|07-01-2008, 12:56 PM||#1|
Emergency Radiology: Case Studies (Schwartz)
Emergency Radiology: Case Studies by David T. Schwartz
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Review by Michael O'Brien, M.A., CCEMT-P
Schwartz's comprehensive section on chest films gently introduces the reader to the basics of radiology in the ED. He begins by discussing the advantages and limitations of AP vs. PA views and symptom vs. diagnosis-based decisionmaking. Within mere pages a novice will begin to feel comfortable reading chest radiographs. Schwartz masterfully covers the major radiographic findings of pneumonias, PE, CHF, pneumothorax, pneumomediastinum, and aortic dissection & injury.
With the advent of CT and ultrasonography, ED assessment and diagnosis of abdominal disorders has advanced significantly. Schwartz has undoubtedly kept pace with these changes. This section contains several radiographs, ultrasounds, and CTs pertaining to each major condition discussed.
Upper & Lower Extremities
These sections discuss extremity injuries by age group as well as their respective incidences. Great attention is paid to subtle fractures & the radiographic views that can reveal these hidden but important findings.
Cervical Spine Injuries
A brief but high-yield discussion of the NEXUS Low-Risk Criteria and the Canadian Cervical Spine Rule (CCR) opens the section on c-spine injuries. Ultimately, the author suggests the use of a hybrid test utilizing some of the subjectivity/simplicity from NEXUS with features from the CCR (such as clinically clearing patients >65 years of age). The remainder of the chapter presents cervical spine radiographs and multidetector helical CT studies in its examination of assorted types of cervical spine injuries (including odontoid fracture type II and III, Hangman's fracture, and degenerative changes).
This chapter presents perhaps the most detailed introduction, by reviewing cranial anatomy and the intricacies of computer tomography to help the clinician understand how images are formed. This fundamental knowledge contributes to the reader's ability to visualize structures seen on CT films to aid in diagnosis. Studies of subdural, epidural, and subarachnoid hemorrhages are presented along with additional films depicting pneumocephalus and perfusion CTs of stroke.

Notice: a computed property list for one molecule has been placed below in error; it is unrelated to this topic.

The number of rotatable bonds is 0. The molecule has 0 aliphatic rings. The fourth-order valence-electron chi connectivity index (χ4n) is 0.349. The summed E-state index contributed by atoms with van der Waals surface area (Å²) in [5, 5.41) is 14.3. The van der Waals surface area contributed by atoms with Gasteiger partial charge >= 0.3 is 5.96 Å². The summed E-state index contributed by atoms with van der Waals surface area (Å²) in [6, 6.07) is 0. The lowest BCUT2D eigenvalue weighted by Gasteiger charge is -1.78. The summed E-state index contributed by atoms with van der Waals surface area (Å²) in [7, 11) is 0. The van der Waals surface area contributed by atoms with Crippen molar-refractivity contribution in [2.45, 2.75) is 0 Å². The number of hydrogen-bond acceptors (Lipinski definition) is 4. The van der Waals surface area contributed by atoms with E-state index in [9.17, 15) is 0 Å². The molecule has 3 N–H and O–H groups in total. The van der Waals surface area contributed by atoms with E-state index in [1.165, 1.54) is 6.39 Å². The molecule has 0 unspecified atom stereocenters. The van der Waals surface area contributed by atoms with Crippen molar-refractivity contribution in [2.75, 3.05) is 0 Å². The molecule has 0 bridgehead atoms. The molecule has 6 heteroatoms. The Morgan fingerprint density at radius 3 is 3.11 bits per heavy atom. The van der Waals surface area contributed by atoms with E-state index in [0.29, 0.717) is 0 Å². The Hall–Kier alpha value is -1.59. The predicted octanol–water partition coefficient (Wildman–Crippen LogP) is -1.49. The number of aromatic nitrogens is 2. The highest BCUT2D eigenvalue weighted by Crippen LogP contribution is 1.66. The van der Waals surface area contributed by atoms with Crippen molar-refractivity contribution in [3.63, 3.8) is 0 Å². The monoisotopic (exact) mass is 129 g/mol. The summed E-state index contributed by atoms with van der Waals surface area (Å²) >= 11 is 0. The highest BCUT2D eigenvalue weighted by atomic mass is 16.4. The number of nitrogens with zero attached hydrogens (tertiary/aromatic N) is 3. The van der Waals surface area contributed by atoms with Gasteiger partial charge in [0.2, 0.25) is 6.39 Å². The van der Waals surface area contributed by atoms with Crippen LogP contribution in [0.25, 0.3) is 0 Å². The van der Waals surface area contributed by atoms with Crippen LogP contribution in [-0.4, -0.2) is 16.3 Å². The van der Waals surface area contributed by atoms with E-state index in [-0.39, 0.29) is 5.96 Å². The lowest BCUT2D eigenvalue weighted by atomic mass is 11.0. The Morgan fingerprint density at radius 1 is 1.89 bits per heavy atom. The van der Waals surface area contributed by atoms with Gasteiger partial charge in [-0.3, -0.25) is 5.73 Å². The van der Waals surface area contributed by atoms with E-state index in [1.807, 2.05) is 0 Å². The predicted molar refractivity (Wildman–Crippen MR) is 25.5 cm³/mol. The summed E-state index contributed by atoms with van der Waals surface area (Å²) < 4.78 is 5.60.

The shortest chapter of the text certainly does not leave the reader wanting for more. Schwartz's coverage of orbital blow-out and Le Fort fractures is more than sufficient for the budding clinician or veteran physician desiring a high-yield refresher.
I opened this book as a critical care paramedic and medical student, not even a novice reader of radiography films or texts. By the end of the book, though, I felt as though I'd be able to identify many more of the immediate life threats my patients face.
Each chapter begins with an overview of the relevant anatomy that can be seen on radiographs. Each diagram is paired with a film clearly depicting the structures being studied. A fundamental understanding of human anatomy is required to follow these introductions, though.
Following the introductory pages, the remainder of each chapter is devoted to case studies (between three and seven per chapter) of the various maladies a clinician will face. Aside from a few minor spelling errors ("reight" vs. "right" ventricle), the text is easy to read and presents the material in a way that is anything but overwhelming.
At $155.00, this text is hardly an impulse buy; despite the cost, however, it is certain to become an indispensable reference for EM interns/residents and attendings alike.
Last edited by aphistis; 07-12-2008 at 01:24 PM.
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